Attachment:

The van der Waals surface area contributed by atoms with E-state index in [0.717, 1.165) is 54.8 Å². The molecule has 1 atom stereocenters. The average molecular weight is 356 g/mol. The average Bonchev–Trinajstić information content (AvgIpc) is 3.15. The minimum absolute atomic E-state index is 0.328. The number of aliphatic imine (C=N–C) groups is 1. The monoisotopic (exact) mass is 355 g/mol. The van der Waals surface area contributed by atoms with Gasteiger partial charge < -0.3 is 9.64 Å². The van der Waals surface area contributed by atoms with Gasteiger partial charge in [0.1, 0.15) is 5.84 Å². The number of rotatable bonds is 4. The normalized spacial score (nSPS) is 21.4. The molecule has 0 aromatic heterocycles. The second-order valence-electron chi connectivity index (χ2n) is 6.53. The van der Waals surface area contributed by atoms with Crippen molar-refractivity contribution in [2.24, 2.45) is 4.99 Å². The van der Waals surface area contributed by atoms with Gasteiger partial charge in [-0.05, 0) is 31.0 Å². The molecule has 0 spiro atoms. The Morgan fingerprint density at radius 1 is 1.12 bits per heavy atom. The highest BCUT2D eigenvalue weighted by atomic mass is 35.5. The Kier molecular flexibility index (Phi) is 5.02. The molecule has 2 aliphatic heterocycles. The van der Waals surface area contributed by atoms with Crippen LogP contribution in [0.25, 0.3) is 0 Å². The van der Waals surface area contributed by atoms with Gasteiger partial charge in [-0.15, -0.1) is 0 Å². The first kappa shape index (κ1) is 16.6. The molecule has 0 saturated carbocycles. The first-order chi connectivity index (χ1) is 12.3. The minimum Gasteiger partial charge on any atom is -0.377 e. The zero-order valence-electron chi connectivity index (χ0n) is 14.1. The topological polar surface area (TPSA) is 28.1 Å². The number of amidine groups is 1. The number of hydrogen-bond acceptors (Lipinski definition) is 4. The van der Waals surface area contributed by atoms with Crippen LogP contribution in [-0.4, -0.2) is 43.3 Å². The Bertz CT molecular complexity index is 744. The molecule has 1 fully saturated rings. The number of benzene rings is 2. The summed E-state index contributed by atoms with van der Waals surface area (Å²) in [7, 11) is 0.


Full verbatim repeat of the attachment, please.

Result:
The van der Waals surface area contributed by atoms with E-state index in [0.717, 1.165) is 54.8 Å². The molecule has 1 atom stereocenters. The average molecular weight is 356 g/mol. The average Bonchev–Trinajstić information content (AvgIpc) is 3.15. The minimum absolute atomic E-state index is 0.328. The number of aliphatic imine (C=N–C) groups is 1. The monoisotopic (exact) mass is 355 g/mol. The van der Waals surface area contributed by atoms with Gasteiger partial charge < -0.3 is 9.64 Å². The van der Waals surface area contributed by atoms with Gasteiger partial charge in [0.1, 0.15) is 5.84 Å². The number of rotatable bonds is 4. The normalized spacial score (nSPS) is 21.4. The molecule has 0 aromatic heterocycles. The second-order valence-electron chi connectivity index (χ2n) is 6.53. The van der Waals surface area contributed by atoms with Crippen molar-refractivity contribution in [2.24, 2.45) is 4.99 Å². The van der Waals surface area contributed by atoms with Gasteiger partial charge in [-0.05, 0) is 31.0 Å². The molecule has 0 spiro atoms. The Morgan fingerprint density at radius 1 is 1.12 bits per heavy atom. The highest BCUT2D eigenvalue weighted by atomic mass is 35.5. The Kier molecular flexibility index (Phi) is 5.02. The molecule has 2 aliphatic heterocycles. The van der Waals surface area contributed by atoms with Crippen LogP contribution in [0.25, 0.3) is 0 Å². The van der Waals surface area contributed by atoms with Gasteiger partial charge in [-0.15, -0.1) is 0 Å². The first kappa shape index (κ1) is 16.6. The molecule has 0 saturated carbocycles. The first-order chi connectivity index (χ1) is 12.3. The minimum Gasteiger partial charge on any atom is -0.377 e. The zero-order valence-electron chi connectivity index (χ0n) is 14.1. The topological polar surface area (TPSA) is 28.1 Å². The number of amidine groups is 1. The number of hydrogen-bond acceptors (Lipinski definition) is 4. The van der Waals surface area contributed by atoms with Crippen LogP contribution in [-0.4, -0.2) is 43.3 Å². The Bertz CT molecular complexity index is 744. The molecule has 1 fully saturated rings. The number of benzene rings is 2. The summed E-state index contributed by atoms with van der Waals surface area (Å²) in [7, 11) is 0.